The secret ingredient

    Have you ever wondered if your garden really wants to be vegan?

    Most of us impose this diet on our soil, even the most dedicated of composters. And our gardens appreciate all the apple cores, coffee grounds, and raked leaves that we can give them, but just like us, sometimes they crave something more substantial.

    Until pretty recently the most common soil fertilizer was animal manure. The papers at Wyck include a typical garden account from the 1820s describing thirty loads of horse manure getting carted from Germantown Avenue and dumped on the garden. Today finding decent manure is a little bit more challenging, and requires different transportation.

    Saul Agricultural School in Roxborough is my favorite local source for manure. Pull up in front of the school on Henry Avenue and load up your containers with a nice sludgy mess of mixed animal manure—horse, cow, pig, and/or chicken depending on where you scoop from. It’s like being in a candy store, practically.

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    The Monastery Stables in Fairmount Park is the other source I know of, but that manure is only horse and has a lot of sawdust and hay mixed in. On my last trip there I was inexplicably required to sign a release form before I started scooping. I know I’m naïve, but I still haven’t figured that one out.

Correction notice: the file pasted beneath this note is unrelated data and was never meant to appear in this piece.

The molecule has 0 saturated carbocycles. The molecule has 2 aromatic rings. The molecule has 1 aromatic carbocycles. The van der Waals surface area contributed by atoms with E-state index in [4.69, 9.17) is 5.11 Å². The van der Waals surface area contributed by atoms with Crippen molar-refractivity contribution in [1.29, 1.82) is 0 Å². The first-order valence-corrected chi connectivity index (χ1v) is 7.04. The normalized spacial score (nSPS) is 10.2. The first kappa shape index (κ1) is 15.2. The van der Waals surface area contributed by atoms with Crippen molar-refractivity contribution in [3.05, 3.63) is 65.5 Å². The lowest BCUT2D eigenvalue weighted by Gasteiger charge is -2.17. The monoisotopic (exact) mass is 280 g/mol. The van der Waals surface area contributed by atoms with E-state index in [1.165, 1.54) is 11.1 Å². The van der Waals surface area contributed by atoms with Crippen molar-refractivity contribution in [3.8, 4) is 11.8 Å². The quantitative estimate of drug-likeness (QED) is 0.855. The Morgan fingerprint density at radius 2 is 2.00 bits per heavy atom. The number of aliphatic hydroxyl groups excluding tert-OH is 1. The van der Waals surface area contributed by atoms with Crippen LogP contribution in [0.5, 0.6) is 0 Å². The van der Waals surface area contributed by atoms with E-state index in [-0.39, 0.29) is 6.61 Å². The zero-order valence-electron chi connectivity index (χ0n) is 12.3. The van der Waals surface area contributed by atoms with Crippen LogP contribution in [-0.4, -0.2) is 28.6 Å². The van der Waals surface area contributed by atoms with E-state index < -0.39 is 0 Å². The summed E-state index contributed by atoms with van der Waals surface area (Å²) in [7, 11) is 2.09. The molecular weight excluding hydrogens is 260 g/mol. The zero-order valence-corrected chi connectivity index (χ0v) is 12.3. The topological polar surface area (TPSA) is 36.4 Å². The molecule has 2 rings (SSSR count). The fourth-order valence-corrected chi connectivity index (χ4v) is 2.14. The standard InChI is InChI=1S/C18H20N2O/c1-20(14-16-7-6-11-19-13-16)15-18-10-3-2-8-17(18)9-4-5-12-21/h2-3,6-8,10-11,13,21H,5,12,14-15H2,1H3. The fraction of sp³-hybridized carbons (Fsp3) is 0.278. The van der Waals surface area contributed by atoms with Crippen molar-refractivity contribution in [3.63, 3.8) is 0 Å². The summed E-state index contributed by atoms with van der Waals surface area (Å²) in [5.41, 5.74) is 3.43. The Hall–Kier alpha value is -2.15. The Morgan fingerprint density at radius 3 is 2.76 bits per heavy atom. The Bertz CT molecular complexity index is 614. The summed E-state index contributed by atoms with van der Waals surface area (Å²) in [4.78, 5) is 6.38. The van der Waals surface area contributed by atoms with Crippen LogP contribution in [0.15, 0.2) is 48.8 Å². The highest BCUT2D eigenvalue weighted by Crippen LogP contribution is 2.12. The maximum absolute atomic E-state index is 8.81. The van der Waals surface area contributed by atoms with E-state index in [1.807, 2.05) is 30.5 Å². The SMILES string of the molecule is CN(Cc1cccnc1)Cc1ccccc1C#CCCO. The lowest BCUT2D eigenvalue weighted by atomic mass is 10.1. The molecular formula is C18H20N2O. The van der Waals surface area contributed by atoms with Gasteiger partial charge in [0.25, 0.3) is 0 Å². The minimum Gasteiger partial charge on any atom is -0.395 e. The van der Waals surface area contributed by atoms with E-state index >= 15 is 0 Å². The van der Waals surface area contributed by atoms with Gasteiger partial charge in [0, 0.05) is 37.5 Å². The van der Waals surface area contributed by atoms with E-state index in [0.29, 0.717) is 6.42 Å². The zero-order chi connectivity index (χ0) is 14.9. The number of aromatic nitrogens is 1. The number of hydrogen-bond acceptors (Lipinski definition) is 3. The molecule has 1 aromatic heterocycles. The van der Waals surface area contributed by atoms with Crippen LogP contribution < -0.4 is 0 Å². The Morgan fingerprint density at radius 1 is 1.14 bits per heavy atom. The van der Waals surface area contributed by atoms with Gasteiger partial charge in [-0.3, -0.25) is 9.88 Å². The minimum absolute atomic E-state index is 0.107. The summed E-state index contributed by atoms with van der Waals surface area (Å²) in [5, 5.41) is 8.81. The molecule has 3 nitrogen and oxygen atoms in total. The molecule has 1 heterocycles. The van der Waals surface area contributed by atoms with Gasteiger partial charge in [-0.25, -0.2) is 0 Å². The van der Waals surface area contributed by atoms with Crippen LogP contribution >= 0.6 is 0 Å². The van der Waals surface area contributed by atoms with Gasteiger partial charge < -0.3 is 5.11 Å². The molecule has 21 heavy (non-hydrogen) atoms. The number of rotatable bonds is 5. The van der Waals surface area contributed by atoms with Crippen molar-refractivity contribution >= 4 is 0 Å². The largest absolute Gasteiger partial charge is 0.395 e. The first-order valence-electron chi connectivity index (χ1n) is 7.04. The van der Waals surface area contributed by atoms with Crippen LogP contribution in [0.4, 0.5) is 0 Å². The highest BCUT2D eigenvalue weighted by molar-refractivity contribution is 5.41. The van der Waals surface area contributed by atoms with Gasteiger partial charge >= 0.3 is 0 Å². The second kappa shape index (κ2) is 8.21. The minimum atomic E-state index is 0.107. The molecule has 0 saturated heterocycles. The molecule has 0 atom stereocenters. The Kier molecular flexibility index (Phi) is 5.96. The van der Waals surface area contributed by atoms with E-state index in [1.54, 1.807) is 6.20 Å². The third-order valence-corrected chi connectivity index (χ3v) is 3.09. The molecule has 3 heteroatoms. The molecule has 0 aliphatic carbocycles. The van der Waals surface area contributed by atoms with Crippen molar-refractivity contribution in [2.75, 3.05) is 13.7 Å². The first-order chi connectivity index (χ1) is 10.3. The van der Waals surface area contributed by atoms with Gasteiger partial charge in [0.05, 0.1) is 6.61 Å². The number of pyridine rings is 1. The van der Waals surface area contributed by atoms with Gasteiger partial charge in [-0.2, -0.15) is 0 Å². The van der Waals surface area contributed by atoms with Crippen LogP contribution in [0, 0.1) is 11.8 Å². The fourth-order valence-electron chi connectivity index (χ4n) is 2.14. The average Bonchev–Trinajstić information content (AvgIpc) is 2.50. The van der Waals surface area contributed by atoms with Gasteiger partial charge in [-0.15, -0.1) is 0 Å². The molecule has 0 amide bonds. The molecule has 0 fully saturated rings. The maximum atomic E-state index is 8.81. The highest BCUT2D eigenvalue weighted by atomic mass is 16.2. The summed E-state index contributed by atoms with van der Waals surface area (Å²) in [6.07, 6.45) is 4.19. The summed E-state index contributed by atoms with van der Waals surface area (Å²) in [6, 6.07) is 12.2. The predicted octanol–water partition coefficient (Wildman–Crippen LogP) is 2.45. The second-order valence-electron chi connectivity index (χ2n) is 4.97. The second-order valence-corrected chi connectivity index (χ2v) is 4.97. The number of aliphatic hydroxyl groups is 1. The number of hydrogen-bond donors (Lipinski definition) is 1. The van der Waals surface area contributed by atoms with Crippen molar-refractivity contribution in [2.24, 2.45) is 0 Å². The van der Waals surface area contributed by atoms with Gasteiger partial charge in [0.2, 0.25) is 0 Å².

Mixing in a few bucketfuls of manure to a compost pile helps the organic matter break down much more quickly, getting the compost to a finished state sooner. The final product will have higher levels of plant nutrients that will be released over a longer period.

    The best time to get your manure, if you’re up for it, is soon. Fresh manure is “hot” with so much available nitrogen that it can burn plants if it’s applied directly. It’s safer to let it rest for a month or two in a compost pile before putting it directly on the garden.

    There’s another reason for stocking up on your manure for the year sooner rather than later. Even on a cold day the smell takes some getting used to. On a warm day it will make you lightheaded, and it’s annoying to drive home with flies buzzing around your head.

    It’s also worth keeping in mind that it may not be the most friendly gesture to dump a pile of this stuff in a yard once the season for outdoor happy hour and backyard wiffle ball has returned. It’s better to bring the hors d’oeuvres than the ordure to the party, guffaw guffaw.

    I’m sorry readers, but I couldn’t end a post like this one without a stupid poop joke.

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